According to the World Health Organization, coronavirus is a family of viruses common in people and animals. It has caused such diseases as MERS and SARS. The current strain of coronavirus causes a disease known as Severe Acute Respiratory Syndrome Coronavirus 2 later named COVID-19.

Viruses, and the diseases they cause, often have different names. For example, HIV is the virus that causes AIDS.

According to the Alaska Department of Health and Social Services, coronavirus were first identified in the 1960s, coronaviruses are named for the crown-like spikes on their surface.

“There are seven coronaviruses that can infect people. People around the world commonly get infected with these four human coronaviruses: 229E, NL63, OC43, and HKU1. They usually cause a mild to moderate upper-respiratory tract illness, like the common cold that people catch every year.

“Sometimes coronaviruses that infect animals can evolve and make people sick, and become a new human coronavirus.”

According to the Centers for Disease Control (CDC), reported illnesses from the coronavirus disease 2019 have ranged from mild symptoms to severe illness and death.

The symptoms may appear 2-14 days after exposure based upon known incubation information. Symptoms of COVID-19 include fever, cough, and shortness of breath.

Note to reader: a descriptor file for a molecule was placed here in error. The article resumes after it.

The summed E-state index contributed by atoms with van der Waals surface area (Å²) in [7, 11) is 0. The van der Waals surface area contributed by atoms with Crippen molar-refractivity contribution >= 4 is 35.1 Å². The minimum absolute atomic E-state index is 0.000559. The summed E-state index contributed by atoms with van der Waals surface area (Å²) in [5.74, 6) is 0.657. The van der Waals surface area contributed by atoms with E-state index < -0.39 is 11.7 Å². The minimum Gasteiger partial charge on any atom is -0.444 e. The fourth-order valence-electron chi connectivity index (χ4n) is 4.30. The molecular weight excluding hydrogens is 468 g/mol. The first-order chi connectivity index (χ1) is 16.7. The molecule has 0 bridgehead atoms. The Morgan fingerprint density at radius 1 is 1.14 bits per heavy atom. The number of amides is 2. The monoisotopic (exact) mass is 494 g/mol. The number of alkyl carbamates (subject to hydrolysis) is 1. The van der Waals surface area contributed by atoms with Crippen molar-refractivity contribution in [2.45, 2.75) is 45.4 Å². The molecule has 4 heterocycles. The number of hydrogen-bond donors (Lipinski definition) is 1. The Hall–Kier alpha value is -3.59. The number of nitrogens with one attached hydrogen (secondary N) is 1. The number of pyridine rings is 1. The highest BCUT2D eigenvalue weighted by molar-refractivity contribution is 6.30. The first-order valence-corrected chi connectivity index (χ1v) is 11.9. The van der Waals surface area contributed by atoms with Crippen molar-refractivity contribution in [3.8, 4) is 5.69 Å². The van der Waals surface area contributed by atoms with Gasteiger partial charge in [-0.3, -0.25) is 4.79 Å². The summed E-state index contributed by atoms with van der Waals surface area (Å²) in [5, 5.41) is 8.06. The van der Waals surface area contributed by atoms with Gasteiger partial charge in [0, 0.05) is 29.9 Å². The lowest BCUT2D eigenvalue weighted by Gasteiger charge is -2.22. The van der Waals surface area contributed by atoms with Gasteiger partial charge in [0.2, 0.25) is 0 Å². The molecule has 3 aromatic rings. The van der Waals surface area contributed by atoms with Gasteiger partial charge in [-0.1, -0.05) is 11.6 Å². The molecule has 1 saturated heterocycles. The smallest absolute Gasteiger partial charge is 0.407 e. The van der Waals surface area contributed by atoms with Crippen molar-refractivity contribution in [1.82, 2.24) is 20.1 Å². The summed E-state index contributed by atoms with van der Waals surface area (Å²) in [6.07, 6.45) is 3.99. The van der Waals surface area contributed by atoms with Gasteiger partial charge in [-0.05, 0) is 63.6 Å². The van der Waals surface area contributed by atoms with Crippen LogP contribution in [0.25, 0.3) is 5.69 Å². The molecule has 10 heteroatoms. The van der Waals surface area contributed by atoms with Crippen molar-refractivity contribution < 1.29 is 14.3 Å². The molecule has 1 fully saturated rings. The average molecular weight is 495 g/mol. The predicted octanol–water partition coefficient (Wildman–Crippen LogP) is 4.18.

The CDC recommends seeking immediate medical attention if you develop the emergency warning signs for COVID-19. Emergency warning signs include trouble breathing, persistent pain or pressure in the chest, new confusion or inability to arouse, and bluish lips or face.

Older adults, 65 years and older and people of any age who have serious underlying medical conditions, are at higher risk for severe illness. The CDC recommends these individuals take extra precautions.

As of the March 31 update, Alaska has 133 confirmed cases, spread over 13 different communities. No cases have been reported in southwestern Alaska. Alaska Public Media reported that Oil and Gas company BP confirmed Tuesday that one of its workers at Prudhoe Bay had tested positive, the first in northern Alaska. Three deaths have been reported in Alaska, one of which was an individual that was in Seattle. Over 163,000 cases have been reported in the U.S.

The State of Alaska has limited both intrastate and interstate travel.

Travel between communities in the state is prohibited except to support critical infrastructure or necessary to meet critical personal needs.

Travel into the state requires all people arriving in Alaska, whether resident, worker or visitor to self-quarantine for 14 days and monitor for illness. Arriving residents and workers in self-quarantine, should work from home, unless you support critical infrastructure.

In addition, everyone in Alaska, except for those engaged in essential health care services, public government services, and essential business activities, are mandated to remain at their place of residence and practice social distancing. Social distancing is defined as maintaining a distance of six feet or greater from any individuals with whom you do not currently reside.

Additionally, no gatherings of more than 10 people may take place, and if a gathering does take place people must be six feet apart from each other.

All schools are closed through May 1.

All restaurants and bars are closed except for takeout orders.

Michael Paschall is the editor and publisher of Delta Wind and can be reached at